THE MEANING OF HAJJ“THE AUTOBIOGRAPHY OF MALCOLM X”
El-Hajj Malik El-Shabazz
Never have I witnessed such sincere hospitality and the over-whelming spirit of true brotherhood as is practised by people of all colours and races here in this ancient Holy Land, the home of Abraham, Muhammad, and all the other prophets of the Holy Scriptures. For the past week, I have been utterly speechless and spellbound by the graciousness I see displayed all around me by people of all colours.
I have been blessed to visit the Holy City of Mecca. I have made my seven circuits around the Ka’ba, led by a young Mutawaf named Muhammad. I drank water from the well of Zamzam. I ran seven times back and forth between the hills of Al-Safa and Al-Marwah. I have prayed in the ancient city of Mina, and I have prayed on Mount Arafat.
There were tens of thousands of pilgrims, from all over the world. They were of all colours, from blue-eyed blonds to black-skinned Africans. But we were all participating in the same ritual, displaying a spirit of unity and brotherhood that my experiences in America had led me to believe never could exist between the white and the non-white.
America needs to understand Islam, because this is the one religion that erases from its society the race problem. Throughout my travels in the Muslim world, I have met, talked to, and even eaten with people who in America would have been considered ‘White’ – but whose attitude had been removed from their minds by the religion of Islam. I have never before seen sincere and true brotherhood practiced by all colours together, irrespective of their colour.
You may be shocked by these words coming from me. But on this pilgrimage, what I have seen, and experienced, has forced me to re-arrange much of my thought-patterns previously held, and to toss aside some of my previous conclusions. This was not too difficult for me. Despite my firm convictions, I have been always a man who tries to face facts, and to accept the reality of life as new experience and new knowledge unfolds it. I have always kept an open mind, which is necessary to the flexibility that must go hand in hand with every form of intelligent search for truth.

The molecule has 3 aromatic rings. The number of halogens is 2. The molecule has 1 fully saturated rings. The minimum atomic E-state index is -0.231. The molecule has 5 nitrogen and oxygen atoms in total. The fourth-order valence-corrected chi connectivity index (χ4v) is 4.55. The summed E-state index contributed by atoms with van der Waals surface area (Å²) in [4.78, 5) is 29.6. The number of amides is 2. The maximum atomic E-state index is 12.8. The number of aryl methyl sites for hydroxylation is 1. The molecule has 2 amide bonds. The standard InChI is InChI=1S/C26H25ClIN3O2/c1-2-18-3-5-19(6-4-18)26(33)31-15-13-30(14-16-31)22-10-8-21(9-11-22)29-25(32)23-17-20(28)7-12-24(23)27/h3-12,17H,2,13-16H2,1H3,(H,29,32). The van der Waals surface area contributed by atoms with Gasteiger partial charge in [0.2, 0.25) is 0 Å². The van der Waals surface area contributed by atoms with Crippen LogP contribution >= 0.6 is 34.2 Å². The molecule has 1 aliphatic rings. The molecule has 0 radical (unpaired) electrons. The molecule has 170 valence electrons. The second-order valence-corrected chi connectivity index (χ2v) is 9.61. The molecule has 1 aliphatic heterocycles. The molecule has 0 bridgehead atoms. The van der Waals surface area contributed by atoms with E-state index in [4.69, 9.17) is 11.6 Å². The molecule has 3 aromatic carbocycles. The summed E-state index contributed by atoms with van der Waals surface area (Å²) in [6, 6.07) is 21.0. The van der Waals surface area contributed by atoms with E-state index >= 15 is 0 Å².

During the past eleven days here in the Muslim world, I have eaten from the same plate, drunk from the same glass, and slept in the same bed (or on the same rug) – while praying to the same God – with fellow Muslims, whose eyes were the bluest of blue, whose hair was the blondest of blond, and whose skin was the whitest of white. And in the words and in the actions and in the deeds of the ‘white’ Muslims, I felt the same sincerity that I felt among the black African Muslims of Nigeria, Sudan and Ghana.
We were truly all the same (brothers) – because their belief in one God had removed the ‘white’ from their minds, the ‘white’ from their behaviour, and the ‘white’ from their attitude.
I could see from this, that perhaps if white Americans could accept the Oneness of God, then perhaps, too, they could accept in reality the Oneness of Man – and cease to measure, and hinder and harm others in terms of their ‘differences’ in colour.
Each hour here in the Holy Land enables me to have greater spiritual insights into what is happening in America between black and white.
Wednesday 22nd of May 2013